News roundup: Corrosion battles continue on global scale in wastewater field

Market analysts keeping tabs on the international wastewater scene anticipate that corrosion and scale inhibitors will continue to be in great demand for the near future. Digital Day News viewed this as part of a general trend, with water and wastewater chemical sales revenue increasing at a 4.2 percent Compound Annual Growth Rate (CAGR). According to the report, the Asia Pacific region (except for Japan) will remain the biggest market for water and wastewater treatment chemicals, with robust demand in North America and Europe as well.

pipelineCorrosion can be a costly problem for wastewater treatment pipelines

Casper, Wyoming, seeking $8 million for wastewater pipeline repairs
Oil City News reported that Casper City Council was asked to authorize an $8 million loan application on February 12, to be used for repairs to the North Platte Sanitary Sewer Interceptor. The loan would come from the Clean Water State Revolving Fund, to be targeted for addressing corrosion in structures along the 47,000-foot long wastewater pipeline. Built in the 1980s to deliver wastewater to the Sam Hobbs Regional Wastewater Treatment Plant, the pipeline is actually experiencing corrosion complicated by underutilization – when the Casper area did not grow as dramatically as expected, this resulted in low, slow flows in the pipeline, creating conditions ripe for the creation of hydrogen sulfide gas, a toxic chemical that is highly corrosive to concrete pipe.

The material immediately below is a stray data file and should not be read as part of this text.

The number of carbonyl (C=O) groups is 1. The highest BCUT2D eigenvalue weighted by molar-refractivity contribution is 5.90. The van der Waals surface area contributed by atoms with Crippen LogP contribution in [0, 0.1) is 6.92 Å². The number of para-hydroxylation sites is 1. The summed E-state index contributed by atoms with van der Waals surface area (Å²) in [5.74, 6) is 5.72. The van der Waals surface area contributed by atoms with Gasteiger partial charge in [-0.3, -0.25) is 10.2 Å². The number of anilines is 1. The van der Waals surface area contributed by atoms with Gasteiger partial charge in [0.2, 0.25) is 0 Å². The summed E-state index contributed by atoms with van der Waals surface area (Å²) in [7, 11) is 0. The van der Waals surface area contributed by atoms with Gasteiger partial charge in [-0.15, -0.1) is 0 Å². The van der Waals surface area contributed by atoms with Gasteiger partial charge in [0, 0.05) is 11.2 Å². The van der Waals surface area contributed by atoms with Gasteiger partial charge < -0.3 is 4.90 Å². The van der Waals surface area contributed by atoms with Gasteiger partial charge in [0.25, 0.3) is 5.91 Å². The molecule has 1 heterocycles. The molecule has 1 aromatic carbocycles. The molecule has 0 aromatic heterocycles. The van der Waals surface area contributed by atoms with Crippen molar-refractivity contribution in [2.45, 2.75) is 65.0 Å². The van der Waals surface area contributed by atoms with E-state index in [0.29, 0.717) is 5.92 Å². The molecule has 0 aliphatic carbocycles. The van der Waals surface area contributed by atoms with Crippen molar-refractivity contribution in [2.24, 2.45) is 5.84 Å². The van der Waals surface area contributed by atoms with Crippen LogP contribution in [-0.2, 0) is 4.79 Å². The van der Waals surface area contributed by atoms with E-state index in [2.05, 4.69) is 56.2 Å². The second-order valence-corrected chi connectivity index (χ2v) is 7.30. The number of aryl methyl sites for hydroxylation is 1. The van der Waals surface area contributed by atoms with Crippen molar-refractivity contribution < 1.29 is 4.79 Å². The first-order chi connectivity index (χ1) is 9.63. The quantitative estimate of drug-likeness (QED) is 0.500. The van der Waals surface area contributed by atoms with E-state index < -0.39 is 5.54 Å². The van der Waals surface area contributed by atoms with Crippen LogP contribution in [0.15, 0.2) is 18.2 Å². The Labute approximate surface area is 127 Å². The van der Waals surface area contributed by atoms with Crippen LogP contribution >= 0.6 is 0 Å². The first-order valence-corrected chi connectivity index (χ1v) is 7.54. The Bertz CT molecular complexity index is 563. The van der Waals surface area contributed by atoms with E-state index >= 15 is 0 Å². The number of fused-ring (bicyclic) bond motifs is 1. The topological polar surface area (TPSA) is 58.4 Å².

It is believed that over 12,000 feet of the North Platte pipeline is experiencing "extensive corrosion," according to Oil City News. A variety of improvements were recommended, including reconstructing three drop connections and repairing manholes. If these repairs are done, it is estimated that the life of the pipeline would be extended 30 or more years. Casper City Council will need to vote on this request at an upcoming council meeting.

Thermal mass flow meter found to resist corrosion in biomass environments
Biogas production from industrial organic waste and municipal wastewater treatment can be a tough process to measure. According to Environmental Technology, biogas from organic waste such as food or meat processing plants, fermentation systems for dairy products or wineries and breweries, as well as on-farm manure, and sewage treatment plants can be a potent mixture of combustible methane, carbon dioxide and corrosive hydrogen sulfide, which creates problems for conventional flow measuring technologies. Since the methane is combustible, it typically requires HazEx safety approvals, and the corrosive, sticky nature of hydrogen sulfide can clog flow sensors, leading to frequent, labor-intensive cleaning procedures.

One potential solution to the problem is a rugged biomass flow meter introduced by Fluid Components International (FCI). The meter, specifically designed for dirty, potentially hazardous biogas processes, stands up to corrosion while providing highly accurate, repeatable mass flow measurement.